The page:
Window And Little Dressing Table In An Old Thatched Cottage

© RicardMN Photography

© RicardMN Photography

Window and little dressing table in an old thatched Cottage in The Kerry Bog Village, Ballincleave, Glenbeigh, Co. Kerry, Ireland.

The Kerry Bog Village, located on the beautiful ‘Ring of Kerry’, gives people an insight into how people lived and worked in Ireland in the 18th Century. The village is the only one of its kind in Europe The Village contains four period thatched cottages and an old blacksmiths forge. The cottages contain furniture from the era and figurines to re-enact the times.

A bog is a wetland that accumulates peat, a deposit of dead plant material, often mosses, in most cases, Sphagnum moss. It is one of the four main types of wetlands. Other names for bogs include mire, quagmire and muskeg.

Frequently, as the illustration on the right shows, they are covered in Ericaceous shrubs rooted in the Sphagnum moss and peat. The gradual accumulation of decayed plant material in a bog forms a carbon sink.

Bogs occur where the water at the ground surface is acidic and low in nutrients. In some cases, the water is got entirely from precipitation, in which case they are (rain-fed). Water flowing out of bogs has a characteristic brown colour, which comes from dissolved peat tannins.

In general the low fertility and cool climate results in relatively slow plant growth, but decay is even slower owing to the saturated soil. Hence peat accumulates. Large areas of landscape can be covered many meters deep in peat. Bogs have a distinctive group of plant and animal species, and are of high importance for biodiversity, particularly in landscapes that are otherwise settled and farmed.

Prints/greeting cards – RicardMN Photograpy’s Facebook Page – RicardMN Photography’s  Pinterest

ireland photosireland photo canvas printsireland canvas prints

Advertisements

Burma black and white (part 1)

© RicardMN Photography

B&W photographs of Burma by RicardMN Photography. Music: Silk Road – Kitaro. (See with sound in 480p)                 – See Part 2

Burma, also known as Myanmar, is a sovereign state in Southeast Asia bordered by China, Thailand, India,Laos and Bangladesh. One-third of Burma’s total perimeter of 1,930 kilometres (1,200 mi) forms an uninterrupted coastline along the Bay of Bengal and the Andaman Sea. Its population of over 60 million makes it the world’s 24th most populous country and, at 676,578 km2 (261,227 sq mi), it is the world’s 40th largest country and the second largest in Southeast Asia.

The country has been under military control since a coup d’état in 1962. During this time, the United Nations and several other organizations have reported consistent and systematic human rightsviolations in the country, including genocide, the use of child soldiers, systematic rape, child labour, slavery, human trafficking and a lack of freedom of speech. Since the military began relinquishing more of its control over the government, however – coupled with its release in 2011 of Burma’s most prominent human rights activist, Aung San Suu Kyi – the country’s foreign relationships have improved rapidly, especially with major powers such as the European Union, Japan, and the United States. Trade and other sanctions, for example, imposed by the European Union and the United States, have now been eased.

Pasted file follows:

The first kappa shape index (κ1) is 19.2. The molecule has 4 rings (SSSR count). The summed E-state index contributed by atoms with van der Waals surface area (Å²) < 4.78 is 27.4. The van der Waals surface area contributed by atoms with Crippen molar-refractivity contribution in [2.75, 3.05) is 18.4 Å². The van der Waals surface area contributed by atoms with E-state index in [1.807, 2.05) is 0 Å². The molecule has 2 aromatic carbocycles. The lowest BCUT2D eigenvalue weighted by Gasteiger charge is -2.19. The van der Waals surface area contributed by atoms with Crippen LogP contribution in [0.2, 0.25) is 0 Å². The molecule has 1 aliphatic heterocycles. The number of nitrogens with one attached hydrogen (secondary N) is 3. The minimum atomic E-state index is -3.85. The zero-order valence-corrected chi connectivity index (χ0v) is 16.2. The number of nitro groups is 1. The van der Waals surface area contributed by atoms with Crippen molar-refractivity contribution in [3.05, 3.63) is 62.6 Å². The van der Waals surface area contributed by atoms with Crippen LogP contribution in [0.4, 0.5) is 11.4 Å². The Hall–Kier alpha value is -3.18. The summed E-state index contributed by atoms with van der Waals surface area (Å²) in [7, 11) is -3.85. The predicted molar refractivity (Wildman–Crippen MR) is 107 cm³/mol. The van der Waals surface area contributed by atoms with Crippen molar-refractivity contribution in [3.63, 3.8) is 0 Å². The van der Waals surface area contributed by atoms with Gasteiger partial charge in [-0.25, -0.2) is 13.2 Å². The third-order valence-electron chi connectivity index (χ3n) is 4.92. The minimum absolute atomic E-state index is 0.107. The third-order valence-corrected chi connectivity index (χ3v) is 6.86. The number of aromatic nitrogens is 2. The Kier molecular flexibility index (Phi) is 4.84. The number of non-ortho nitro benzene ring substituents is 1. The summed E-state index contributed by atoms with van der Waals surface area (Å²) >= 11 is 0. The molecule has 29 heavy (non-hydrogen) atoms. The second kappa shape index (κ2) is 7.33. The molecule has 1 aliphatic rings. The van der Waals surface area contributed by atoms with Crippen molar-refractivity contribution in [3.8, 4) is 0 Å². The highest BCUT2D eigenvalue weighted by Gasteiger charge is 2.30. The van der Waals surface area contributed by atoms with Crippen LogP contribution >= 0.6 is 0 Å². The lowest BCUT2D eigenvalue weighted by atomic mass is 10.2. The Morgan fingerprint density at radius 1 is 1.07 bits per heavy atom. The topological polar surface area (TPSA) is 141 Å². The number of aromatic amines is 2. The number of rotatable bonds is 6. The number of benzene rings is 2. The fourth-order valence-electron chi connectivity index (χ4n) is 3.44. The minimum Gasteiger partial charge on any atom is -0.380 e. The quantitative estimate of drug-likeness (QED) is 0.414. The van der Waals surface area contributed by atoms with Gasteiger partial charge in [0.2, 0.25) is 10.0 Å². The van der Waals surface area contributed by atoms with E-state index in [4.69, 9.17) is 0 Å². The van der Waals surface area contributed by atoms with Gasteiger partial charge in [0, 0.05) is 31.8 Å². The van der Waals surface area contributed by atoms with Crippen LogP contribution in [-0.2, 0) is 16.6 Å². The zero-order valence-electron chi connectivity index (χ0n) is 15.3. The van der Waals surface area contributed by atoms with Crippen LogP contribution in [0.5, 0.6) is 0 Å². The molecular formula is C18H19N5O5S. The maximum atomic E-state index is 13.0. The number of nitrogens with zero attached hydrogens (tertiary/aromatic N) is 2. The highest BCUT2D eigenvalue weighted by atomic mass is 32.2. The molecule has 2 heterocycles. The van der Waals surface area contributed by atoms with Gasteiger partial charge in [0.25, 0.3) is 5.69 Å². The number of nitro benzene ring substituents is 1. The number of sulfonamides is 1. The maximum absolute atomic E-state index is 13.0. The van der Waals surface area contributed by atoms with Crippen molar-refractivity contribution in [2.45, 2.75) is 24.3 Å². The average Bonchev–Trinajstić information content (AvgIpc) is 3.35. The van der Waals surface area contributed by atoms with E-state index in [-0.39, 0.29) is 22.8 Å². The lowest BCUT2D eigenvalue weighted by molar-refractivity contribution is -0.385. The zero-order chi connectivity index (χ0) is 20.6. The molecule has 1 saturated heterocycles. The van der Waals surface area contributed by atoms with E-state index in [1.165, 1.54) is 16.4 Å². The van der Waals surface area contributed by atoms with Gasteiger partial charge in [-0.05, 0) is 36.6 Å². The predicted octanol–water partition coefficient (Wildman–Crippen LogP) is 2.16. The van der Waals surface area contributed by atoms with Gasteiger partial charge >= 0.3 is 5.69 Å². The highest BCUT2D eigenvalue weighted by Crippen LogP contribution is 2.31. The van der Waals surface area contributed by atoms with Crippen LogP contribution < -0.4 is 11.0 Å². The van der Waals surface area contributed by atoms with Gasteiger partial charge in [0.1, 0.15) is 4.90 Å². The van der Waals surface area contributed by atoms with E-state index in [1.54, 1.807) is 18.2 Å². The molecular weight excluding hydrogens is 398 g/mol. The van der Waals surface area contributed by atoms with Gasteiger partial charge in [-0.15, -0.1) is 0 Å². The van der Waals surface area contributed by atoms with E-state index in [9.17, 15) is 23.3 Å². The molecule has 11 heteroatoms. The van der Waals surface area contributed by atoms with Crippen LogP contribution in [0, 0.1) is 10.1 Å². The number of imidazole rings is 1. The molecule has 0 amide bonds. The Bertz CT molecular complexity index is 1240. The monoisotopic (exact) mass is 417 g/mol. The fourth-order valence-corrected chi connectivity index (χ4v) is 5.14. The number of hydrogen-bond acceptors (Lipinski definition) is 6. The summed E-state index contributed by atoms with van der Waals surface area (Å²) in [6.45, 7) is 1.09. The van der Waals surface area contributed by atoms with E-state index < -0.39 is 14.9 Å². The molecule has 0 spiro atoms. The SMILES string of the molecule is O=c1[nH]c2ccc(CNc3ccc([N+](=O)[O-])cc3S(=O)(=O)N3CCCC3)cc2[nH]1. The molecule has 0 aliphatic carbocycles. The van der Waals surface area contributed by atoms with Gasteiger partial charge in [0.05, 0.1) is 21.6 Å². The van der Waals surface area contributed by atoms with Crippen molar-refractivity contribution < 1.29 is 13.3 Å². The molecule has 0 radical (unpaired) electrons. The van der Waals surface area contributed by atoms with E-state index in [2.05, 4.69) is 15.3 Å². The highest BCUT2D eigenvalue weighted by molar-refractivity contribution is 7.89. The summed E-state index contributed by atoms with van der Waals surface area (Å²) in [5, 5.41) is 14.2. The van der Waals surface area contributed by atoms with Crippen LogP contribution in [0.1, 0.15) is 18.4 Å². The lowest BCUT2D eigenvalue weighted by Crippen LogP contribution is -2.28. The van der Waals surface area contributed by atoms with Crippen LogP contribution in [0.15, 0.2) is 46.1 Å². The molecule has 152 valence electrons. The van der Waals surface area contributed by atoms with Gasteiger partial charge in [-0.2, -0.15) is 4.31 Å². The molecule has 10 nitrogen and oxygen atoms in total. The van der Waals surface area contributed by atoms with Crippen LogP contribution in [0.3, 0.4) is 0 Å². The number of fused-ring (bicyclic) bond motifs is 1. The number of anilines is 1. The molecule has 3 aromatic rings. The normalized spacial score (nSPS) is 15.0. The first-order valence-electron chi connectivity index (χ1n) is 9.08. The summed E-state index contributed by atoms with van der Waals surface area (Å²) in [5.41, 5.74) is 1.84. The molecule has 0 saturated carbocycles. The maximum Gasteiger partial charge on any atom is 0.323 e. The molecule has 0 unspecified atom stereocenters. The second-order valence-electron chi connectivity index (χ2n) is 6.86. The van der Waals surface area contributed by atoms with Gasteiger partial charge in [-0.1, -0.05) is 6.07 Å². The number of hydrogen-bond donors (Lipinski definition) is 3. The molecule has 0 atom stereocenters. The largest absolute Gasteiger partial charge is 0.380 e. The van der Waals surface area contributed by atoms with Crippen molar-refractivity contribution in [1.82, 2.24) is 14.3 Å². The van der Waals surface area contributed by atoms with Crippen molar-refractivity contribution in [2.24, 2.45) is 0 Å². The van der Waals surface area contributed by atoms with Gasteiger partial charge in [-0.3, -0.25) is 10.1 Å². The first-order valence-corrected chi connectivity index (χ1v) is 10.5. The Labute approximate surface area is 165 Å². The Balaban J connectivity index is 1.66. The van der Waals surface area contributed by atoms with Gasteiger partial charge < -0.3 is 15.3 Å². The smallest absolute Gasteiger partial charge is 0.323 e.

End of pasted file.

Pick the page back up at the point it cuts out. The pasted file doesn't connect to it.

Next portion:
Burma is a country rich in precious stones, oil, natural gas and other mineral resources. In 2011, its GDP stood at US$82.7 billion and was estimated as growing at an annual rate of 5.5%. (From Wikipedia)

Prints/greeting cards – RicardMN Photograpy’s Facebook Page – RicardMN Photography’s  Pinterest

Old rural Irish bedroom

© RicardMN Photography

© RicardMN Photography

A bedroom with a crib in The Kerry Bog Village, Ballincleave, Glenbeigh, Co. Kerry, Ireland.

The Kerry Bog Village, located on the beautiful ‘Ring of Kerry’, gives people an insight into how people lived and worked in Ireland in the 18th Century. The village is the only one of its kind in Europe The Village contains four period thatched cottages and an old blacksmiths forge. The cottages contain furniture from the era and figurines to re-enact the times.

A bog is a wetland that accumulates peat, a deposit of dead plant material—often mosses, in most cases, Sphagnum moss. It is one of the four main types of wetlands. Other names for bogs include mire, quagmire and muskeg.